We want to have discussions that feel comfortable, usually taking the form of expert, but I really wanted to challenge the idea of expertise. The concept that you have to be an old professor who’s published a lot of papers, I didn’t think that was true. We wanted to promote the idea that younger people who’ve taken time to reflect and had experiences can be experts in their own right.

I ran a Lab in June on ethics and leadership, discussing Sustainable Development Goal 16- Peace and Justice- how you build societies that encourage dialogue and discussion around conflict.

So I was nominally a discussion lead, and brought a friend and colleague, Professor Paul Komesaroff, who’s a clinician and philosopher, who also led the discussion, but we’re not there to teach or preach. We facilitate connections and help the crowd, and reflect insights back to people. That’s the essence of good facilitation.

We’re creating pathways because, maybe, someone will meet someone working in Global Health, or an organisation that has opportunities through what is a pretty complex system.

How quickly did Global Ideas evolve to what it is today?

It was remarkably quick actually, our meeting was end of 2011, our first forum was held 2012, and now we’re at our fifth forum.

We were kind of powered by medical doctors in the beginning, mainly through my networks. The four of us, Jake, Rob, Ross and I sat and decided we needed a more diverse board, so we brought on Jenny Jamieson who is also another doctor; an accountant, and a lawyer; then we ran into a young doctor who was very passionate about Global Health, Natalie Wright, and literally over a coffee I said, “I have an idea to run a conference, will you help me?” and she was like, “Yes,” and she was effectively our CEO and forum convenor. We literally sat in a cafe on the back of an envelope and sketched out what a great forum would look like.

We brought in other people. Our first academic officer, was also a doctor, Aaron, a really bright guy who created a great experience for people that was grounded in Global Health with many career development angles. This became Global Cafes, sitting in small groups talking to people who’d worked in Global Health, and could reflect back to others about their leadership journeys, and people could ask how they could consider their own career pathways, educational opportunities, and opportunities for action. We had a Career Corner, and Family Time- threaded throughout the conference, in small groups where they stayed with each other during the conference to build intimate connections. Family Time has now become Reimagine Time, which still runs throughout the conference to address global health issues via human-centred design thinking.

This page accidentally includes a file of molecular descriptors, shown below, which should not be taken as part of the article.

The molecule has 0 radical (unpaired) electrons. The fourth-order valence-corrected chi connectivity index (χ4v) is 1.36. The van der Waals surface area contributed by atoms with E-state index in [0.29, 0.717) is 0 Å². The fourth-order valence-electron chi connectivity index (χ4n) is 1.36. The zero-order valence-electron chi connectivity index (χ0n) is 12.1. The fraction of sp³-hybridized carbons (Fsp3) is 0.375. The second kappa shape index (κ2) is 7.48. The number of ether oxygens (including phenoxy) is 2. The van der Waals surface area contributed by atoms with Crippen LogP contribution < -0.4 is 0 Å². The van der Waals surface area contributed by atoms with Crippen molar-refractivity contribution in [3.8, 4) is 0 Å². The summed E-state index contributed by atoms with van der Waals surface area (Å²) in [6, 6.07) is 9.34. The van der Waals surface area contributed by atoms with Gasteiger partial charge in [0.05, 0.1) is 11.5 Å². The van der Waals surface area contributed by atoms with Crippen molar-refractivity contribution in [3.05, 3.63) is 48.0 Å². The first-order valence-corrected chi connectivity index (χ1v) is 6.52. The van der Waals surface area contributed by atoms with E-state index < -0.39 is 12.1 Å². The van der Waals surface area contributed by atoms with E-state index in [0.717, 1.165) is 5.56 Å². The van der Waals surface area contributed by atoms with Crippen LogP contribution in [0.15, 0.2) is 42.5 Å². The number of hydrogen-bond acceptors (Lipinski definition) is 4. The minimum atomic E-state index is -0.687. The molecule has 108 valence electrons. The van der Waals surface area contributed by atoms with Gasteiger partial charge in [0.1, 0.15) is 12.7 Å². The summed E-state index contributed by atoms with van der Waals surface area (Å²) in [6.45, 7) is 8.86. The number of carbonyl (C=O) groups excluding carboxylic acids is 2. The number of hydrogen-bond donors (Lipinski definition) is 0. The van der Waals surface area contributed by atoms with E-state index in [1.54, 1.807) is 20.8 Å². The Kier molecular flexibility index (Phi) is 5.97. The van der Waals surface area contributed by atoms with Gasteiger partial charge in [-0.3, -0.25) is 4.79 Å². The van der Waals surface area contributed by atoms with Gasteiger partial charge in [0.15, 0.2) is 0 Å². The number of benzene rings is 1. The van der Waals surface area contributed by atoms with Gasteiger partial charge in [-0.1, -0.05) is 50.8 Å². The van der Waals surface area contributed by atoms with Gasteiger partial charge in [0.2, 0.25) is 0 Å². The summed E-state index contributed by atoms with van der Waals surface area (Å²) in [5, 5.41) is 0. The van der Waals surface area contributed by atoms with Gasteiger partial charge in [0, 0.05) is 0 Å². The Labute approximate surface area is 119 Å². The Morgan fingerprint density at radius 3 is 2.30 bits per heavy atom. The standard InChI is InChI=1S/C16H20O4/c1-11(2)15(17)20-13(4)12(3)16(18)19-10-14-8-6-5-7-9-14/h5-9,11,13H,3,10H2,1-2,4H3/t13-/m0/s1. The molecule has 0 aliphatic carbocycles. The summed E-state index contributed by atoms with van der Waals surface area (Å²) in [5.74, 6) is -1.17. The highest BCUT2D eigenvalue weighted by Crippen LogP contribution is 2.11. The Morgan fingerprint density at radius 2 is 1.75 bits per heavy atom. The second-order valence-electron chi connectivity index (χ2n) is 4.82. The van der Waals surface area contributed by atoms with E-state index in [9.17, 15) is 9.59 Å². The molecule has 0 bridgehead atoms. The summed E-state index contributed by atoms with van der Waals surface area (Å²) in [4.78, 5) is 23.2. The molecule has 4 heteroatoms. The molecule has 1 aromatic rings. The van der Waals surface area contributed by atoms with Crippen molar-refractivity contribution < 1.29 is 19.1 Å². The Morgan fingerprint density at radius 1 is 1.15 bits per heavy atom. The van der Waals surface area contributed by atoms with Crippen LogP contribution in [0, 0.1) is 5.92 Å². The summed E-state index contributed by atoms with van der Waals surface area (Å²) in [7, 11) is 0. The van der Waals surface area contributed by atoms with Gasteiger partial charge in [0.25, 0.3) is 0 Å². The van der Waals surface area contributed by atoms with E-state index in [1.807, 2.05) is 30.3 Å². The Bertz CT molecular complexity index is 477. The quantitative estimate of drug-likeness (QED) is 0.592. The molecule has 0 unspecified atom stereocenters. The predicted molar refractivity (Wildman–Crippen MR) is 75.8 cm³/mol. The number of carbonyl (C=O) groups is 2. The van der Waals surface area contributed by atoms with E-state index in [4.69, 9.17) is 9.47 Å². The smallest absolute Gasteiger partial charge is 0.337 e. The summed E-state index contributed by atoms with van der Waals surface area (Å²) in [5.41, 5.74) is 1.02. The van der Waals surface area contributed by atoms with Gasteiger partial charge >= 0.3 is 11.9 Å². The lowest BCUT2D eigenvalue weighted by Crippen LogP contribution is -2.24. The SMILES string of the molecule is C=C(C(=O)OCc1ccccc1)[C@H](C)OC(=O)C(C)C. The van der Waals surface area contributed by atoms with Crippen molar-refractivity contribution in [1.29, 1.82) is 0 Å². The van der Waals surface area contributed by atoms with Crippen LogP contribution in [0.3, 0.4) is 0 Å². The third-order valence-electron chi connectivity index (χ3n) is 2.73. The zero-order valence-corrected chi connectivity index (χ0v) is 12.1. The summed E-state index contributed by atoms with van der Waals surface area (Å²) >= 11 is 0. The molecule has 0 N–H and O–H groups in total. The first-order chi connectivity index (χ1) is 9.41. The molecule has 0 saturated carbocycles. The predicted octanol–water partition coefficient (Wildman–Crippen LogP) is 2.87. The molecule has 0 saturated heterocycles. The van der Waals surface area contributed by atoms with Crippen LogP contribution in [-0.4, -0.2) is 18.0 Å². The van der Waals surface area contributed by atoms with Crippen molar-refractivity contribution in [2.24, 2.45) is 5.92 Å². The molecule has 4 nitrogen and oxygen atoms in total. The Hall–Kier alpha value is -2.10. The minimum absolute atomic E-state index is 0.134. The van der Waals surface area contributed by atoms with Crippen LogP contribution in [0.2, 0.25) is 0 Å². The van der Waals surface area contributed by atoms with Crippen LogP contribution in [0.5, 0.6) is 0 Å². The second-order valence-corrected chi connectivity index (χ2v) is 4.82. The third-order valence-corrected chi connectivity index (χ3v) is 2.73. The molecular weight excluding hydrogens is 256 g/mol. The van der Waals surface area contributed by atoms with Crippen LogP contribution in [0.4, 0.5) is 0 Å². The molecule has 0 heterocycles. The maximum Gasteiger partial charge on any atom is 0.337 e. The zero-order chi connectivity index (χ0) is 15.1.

How did you get the word out to designers and other professional groups?

Once you diversify your leadership team, you can diversify your management team, your content, and everything else. As the board evolved, it became more diverse, we brought on a designer, a business development person, and a human-centred design service designer. The board became radically diverse.

We always took a more upstream look at Global Health, in that we’re not here to just look at tech solutions for global health. We’re looking at drivers of ill health, particularly social and environmental determinants of ill health. Health is intimately connected with development and vice versa, and people felt it was very accessible and our events were not swamped in health, and that health touches all aspects of their lives.

Once you have content that’s engaging for these people they come along.

What’s your biggest tip for people wanting to do what you’re doing?

There’s a lot of ways to create impact. We identified five personas at Global Ideas, ranging from Grassroots advocacy to Entrepreneurial activities to Policy-making. You may fit into one or more personas. Start with what you’re passionate about, and how you can influence the world, and you’ll quickly identify with one or more of these personas. Once you’ve identified what you’re passionate about and what gets you out of bed in the morning, decide, how do I want to create influence? Do I need a bigger network? More education? And that’s partly planning, part serendipity. But you’ve got to know where you want to get to.
Don’t be intimidated by vertical pathways that are wound up with social status. If you want to change the world, work out how you want to change it, and make it happen.

The Global Ideas Forum 2016 kicks off tonight in Melbourne. Tickets are still available, including day and student passes, here